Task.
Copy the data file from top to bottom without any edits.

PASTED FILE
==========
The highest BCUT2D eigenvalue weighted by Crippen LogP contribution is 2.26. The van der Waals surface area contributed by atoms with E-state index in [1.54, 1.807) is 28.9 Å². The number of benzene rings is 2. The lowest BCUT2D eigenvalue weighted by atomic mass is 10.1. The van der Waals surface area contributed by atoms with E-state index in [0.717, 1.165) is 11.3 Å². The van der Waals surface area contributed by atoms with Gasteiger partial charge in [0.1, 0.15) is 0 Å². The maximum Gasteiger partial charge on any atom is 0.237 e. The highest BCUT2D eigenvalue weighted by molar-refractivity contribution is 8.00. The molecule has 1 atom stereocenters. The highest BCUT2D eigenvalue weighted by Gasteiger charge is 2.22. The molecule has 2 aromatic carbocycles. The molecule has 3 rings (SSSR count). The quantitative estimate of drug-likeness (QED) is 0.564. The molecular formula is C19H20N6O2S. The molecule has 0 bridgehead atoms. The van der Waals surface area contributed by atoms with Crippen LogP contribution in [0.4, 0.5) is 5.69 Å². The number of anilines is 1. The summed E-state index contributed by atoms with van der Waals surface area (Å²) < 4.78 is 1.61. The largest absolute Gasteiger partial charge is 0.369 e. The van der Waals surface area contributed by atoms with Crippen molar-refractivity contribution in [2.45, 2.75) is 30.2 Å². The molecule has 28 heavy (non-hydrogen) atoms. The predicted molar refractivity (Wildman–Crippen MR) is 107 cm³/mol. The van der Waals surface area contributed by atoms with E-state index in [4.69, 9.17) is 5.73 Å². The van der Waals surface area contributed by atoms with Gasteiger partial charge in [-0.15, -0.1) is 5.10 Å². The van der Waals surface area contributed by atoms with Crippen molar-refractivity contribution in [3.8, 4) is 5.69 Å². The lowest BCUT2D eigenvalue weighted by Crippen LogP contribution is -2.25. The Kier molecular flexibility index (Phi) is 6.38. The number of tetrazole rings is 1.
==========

The highest BCUT2D eigenvalue weighted by Crippen LogP contribution is 2.26. The van der Waals surface area contributed by atoms with E-state index in [1.54, 1.807) is 28.9 Å². The number of benzene rings is 2. The lowest BCUT2D eigenvalue weighted by atomic mass is 10.1. The van der Waals surface area contributed by atoms with E-state index in [0.717, 1.165) is 11.3 Å². The van der Waals surface area contributed by atoms with Gasteiger partial charge in [0.1, 0.15) is 0 Å². The maximum Gasteiger partial charge on any atom is 0.237 e. The highest BCUT2D eigenvalue weighted by molar-refractivity contribution is 8.00. The molecule has 1 atom stereocenters. The highest BCUT2D eigenvalue weighted by Gasteiger charge is 2.22. The molecule has 2 aromatic carbocycles. The molecule has 3 rings (SSSR count). The quantitative estimate of drug-likeness (QED) is 0.564. The molecular formula is C19H20N6O2S. The molecule has 0 bridgehead atoms. The van der Waals surface area contributed by atoms with Crippen LogP contribution in [0.4, 0.5) is 5.69 Å². The number of anilines is 1. The summed E-state index contributed by atoms with van der Waals surface area (Å²) < 4.78 is 1.61. The largest absolute Gasteiger partial charge is 0.369 e. The van der Waals surface area contributed by atoms with Crippen molar-refractivity contribution in [2.45, 2.75) is 30.2 Å². The molecule has 28 heavy (non-hydrogen) atoms. The predicted molar refractivity (Wildman–Crippen MR) is 107 cm³/mol. The van der Waals surface area contributed by atoms with E-state index in [4.69, 9.17) is 5.73 Å². The van der Waals surface area contributed by atoms with Gasteiger partial charge in [-0.15, -0.1) is 5.10 Å². The van der Waals surface area contributed by atoms with Crippen molar-refractivity contribution in [3.8, 4) is 5.69 Å². The lowest BCUT2D eigenvalue weighted by Crippen LogP contribution is -2.25. The Kier molecular flexibility index (Phi) is 6.38. The number of tetrazole rings is 1.